I was in Chicago this past weekend for a somewhat unjustified frenzy of eating and drinking. In the realm of pairing, this adventure also provided an effective example of the rule that says whatever you think you know, think again.

One highlight involved the chorizo-stuffed, bacon-wrapped medjool dates at Avec, paired with a wine that at first glance ought not to have worked so well, a 2005 Viña Mein ($15) from Ribeiro in Spain. If anything suggests red wine to me as a pairing choice, it'd be chorizo, bacon & dates—actually I tend to think that only a dead person wouldn't enjoy chorizo, bacon & dates, no matter what they had in their glass. But that aside, the bright, citrusy zing and minerality of this white from northwest Spain made a great counterpoint to the smoky, tangy meat and sweet dates (and went awfully well with marinated whitefish and garlic sausage brochettes, too).

In a similarly counterintuitive way, a 2003 Faiveley Mercurey 1er cru Clos des Myglands ($40)—not at all a shrinking violet of a Burgundy, with a pretty substantial tannic backbone—went weirdly well with the weirdest dish of the weekend, at Tru. This was a three-inch tall cube of poached striped bass surmounted by a tangle of tomato-pasilla pepper gelee ribbons, which in turn were amply sprinkled with gold dust. The whole thing looked rather like a perfectly nice piece of fish that had been mysteriously gift-wrapped by crazed elves, then set in a tasty pool of duck consommé (the presentation was actually very pretty, and we all kind of pointed and ooh-ed and aah-ed at it, and I'm sure must have seemed like complete horse's asses to those dining around us). And the Mercurey, which would otherwise have overwhelmed the delicate fish, went perfectly with those piquant-tomatoey ribbons, as well as with the concentrated depth of flavor in the consommé. Life contains unlooked-for wonders, once in a while.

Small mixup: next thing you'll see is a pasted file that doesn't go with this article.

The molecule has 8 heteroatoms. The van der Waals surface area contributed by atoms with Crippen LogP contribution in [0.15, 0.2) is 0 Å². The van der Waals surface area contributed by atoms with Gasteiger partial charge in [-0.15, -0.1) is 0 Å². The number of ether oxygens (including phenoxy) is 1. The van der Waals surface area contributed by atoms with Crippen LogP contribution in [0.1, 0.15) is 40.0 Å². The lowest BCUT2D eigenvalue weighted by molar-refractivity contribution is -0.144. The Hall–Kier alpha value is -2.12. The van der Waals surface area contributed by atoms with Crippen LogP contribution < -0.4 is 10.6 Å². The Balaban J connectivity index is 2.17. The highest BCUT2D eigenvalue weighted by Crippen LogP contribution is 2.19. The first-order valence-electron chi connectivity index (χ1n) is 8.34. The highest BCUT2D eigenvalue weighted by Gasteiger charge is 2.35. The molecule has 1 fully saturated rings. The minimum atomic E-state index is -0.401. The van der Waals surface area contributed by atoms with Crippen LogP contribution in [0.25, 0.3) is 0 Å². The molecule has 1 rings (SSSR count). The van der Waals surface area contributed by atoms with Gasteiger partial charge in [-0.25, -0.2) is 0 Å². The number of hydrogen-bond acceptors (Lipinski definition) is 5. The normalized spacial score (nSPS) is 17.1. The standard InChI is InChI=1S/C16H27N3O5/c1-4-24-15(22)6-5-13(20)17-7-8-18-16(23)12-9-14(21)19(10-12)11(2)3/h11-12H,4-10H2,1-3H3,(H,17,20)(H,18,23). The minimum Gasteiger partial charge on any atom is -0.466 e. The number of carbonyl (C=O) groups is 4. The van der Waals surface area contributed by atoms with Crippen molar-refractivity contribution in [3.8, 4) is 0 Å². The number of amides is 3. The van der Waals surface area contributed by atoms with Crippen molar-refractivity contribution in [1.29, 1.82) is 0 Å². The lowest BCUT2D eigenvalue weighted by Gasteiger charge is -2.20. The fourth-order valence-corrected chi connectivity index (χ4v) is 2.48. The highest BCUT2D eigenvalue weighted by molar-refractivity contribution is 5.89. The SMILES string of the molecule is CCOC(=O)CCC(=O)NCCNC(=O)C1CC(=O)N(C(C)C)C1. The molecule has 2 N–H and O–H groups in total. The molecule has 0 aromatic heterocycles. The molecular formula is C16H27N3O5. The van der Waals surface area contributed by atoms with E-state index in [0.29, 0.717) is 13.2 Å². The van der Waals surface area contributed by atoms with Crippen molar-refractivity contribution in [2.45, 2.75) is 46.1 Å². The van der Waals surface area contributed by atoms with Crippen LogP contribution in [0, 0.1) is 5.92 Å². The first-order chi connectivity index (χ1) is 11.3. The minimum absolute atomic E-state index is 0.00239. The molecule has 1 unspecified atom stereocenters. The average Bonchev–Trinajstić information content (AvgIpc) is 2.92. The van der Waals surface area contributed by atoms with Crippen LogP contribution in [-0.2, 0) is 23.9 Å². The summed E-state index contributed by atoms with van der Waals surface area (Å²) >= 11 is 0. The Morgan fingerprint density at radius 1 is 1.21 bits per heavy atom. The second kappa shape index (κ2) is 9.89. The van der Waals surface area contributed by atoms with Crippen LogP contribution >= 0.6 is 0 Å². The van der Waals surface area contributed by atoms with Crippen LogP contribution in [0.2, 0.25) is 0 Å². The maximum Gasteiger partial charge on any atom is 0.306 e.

Finally, in another fish-red wine success, a chorizo-crusted Atlantic turbot at Avenues (seems to be a chorizo moment at hand in Chicago) went superbly with a 2003 Domaine de la Charbonniere Vacqueyras ($20). Again, the red could have killed the turbot on its own, but the dominant flavor of this dish was really the paprika-inflected chorizo surrounding the fish, complemented by a fragrant herb foam (and why not). The spicy, not-too-tannic Grenache-Syrah blend of the Vacqueyras played into these flavors perfectly.

I'm not sure what the lesson to be derived from all this is; perhaps only that as much as journalists like me are inclined to make specific pairing suggestions, on a good wine list—and with six diners at the table, all ordering different dishes—the point-and-shoot approach often works just as well.